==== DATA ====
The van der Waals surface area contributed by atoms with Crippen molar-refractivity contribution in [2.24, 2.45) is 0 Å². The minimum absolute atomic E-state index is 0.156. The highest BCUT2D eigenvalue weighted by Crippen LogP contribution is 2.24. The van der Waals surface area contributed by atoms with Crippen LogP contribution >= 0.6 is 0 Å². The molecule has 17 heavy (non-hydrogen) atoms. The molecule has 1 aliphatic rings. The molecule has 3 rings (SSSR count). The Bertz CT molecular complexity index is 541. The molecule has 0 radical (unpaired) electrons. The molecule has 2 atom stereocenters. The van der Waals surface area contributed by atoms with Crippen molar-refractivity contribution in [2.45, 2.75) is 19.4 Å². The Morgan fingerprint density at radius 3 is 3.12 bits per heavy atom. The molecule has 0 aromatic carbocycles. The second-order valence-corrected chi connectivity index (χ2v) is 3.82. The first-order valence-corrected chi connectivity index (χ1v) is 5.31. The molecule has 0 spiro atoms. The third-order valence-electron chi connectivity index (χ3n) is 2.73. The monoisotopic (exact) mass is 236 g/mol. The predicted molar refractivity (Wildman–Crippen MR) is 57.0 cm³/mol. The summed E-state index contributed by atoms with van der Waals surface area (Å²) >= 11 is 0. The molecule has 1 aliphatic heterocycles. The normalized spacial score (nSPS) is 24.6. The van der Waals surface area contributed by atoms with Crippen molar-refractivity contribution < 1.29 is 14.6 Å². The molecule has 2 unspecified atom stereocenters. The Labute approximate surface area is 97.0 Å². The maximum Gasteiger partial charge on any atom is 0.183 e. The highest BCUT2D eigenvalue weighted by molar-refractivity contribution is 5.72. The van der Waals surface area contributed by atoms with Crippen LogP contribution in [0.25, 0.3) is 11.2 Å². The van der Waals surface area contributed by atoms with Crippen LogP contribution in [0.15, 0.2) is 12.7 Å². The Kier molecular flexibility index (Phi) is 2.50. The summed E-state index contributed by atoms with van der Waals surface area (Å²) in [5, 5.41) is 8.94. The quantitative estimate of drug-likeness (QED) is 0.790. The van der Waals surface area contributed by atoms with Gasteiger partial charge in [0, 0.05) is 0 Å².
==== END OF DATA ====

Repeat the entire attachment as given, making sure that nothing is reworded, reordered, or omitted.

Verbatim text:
The van der Waals surface area contributed by atoms with Crippen molar-refractivity contribution in [2.24, 2.45) is 0 Å². The minimum absolute atomic E-state index is 0.156. The highest BCUT2D eigenvalue weighted by Crippen LogP contribution is 2.24. The van der Waals surface area contributed by atoms with Crippen LogP contribution >= 0.6 is 0 Å². The molecule has 17 heavy (non-hydrogen) atoms. The molecule has 1 aliphatic rings. The molecule has 3 rings (SSSR count). The Bertz CT molecular complexity index is 541. The molecule has 0 radical (unpaired) electrons. The molecule has 2 atom stereocenters. The van der Waals surface area contributed by atoms with Crippen molar-refractivity contribution in [2.45, 2.75) is 19.4 Å². The Morgan fingerprint density at radius 3 is 3.12 bits per heavy atom. The molecule has 0 aromatic carbocycles. The second-order valence-corrected chi connectivity index (χ2v) is 3.82. The first-order valence-corrected chi connectivity index (χ1v) is 5.31. The molecule has 0 spiro atoms. The third-order valence-electron chi connectivity index (χ3n) is 2.73. The monoisotopic (exact) mass is 236 g/mol. The predicted molar refractivity (Wildman–Crippen MR) is 57.0 cm³/mol. The summed E-state index contributed by atoms with van der Waals surface area (Å²) >= 11 is 0. The molecule has 1 aliphatic heterocycles. The normalized spacial score (nSPS) is 24.6. The van der Waals surface area contributed by atoms with Crippen molar-refractivity contribution < 1.29 is 14.6 Å². The molecule has 2 unspecified atom stereocenters. The Labute approximate surface area is 97.0 Å². The maximum Gasteiger partial charge on any atom is 0.183 e. The highest BCUT2D eigenvalue weighted by molar-refractivity contribution is 5.72. The van der Waals surface area contributed by atoms with Crippen LogP contribution in [0.25, 0.3) is 11.2 Å². The van der Waals surface area contributed by atoms with Crippen LogP contribution in [0.15, 0.2) is 12.7 Å². The Kier molecular flexibility index (Phi) is 2.50. The summed E-state index contributed by atoms with van der Waals surface area (Å²) in [5, 5.41) is 8.94. The quantitative estimate of drug-likeness (QED) is 0.790. The van der Waals surface area contributed by atoms with Gasteiger partial charge in [0, 0.05) is 0 Å².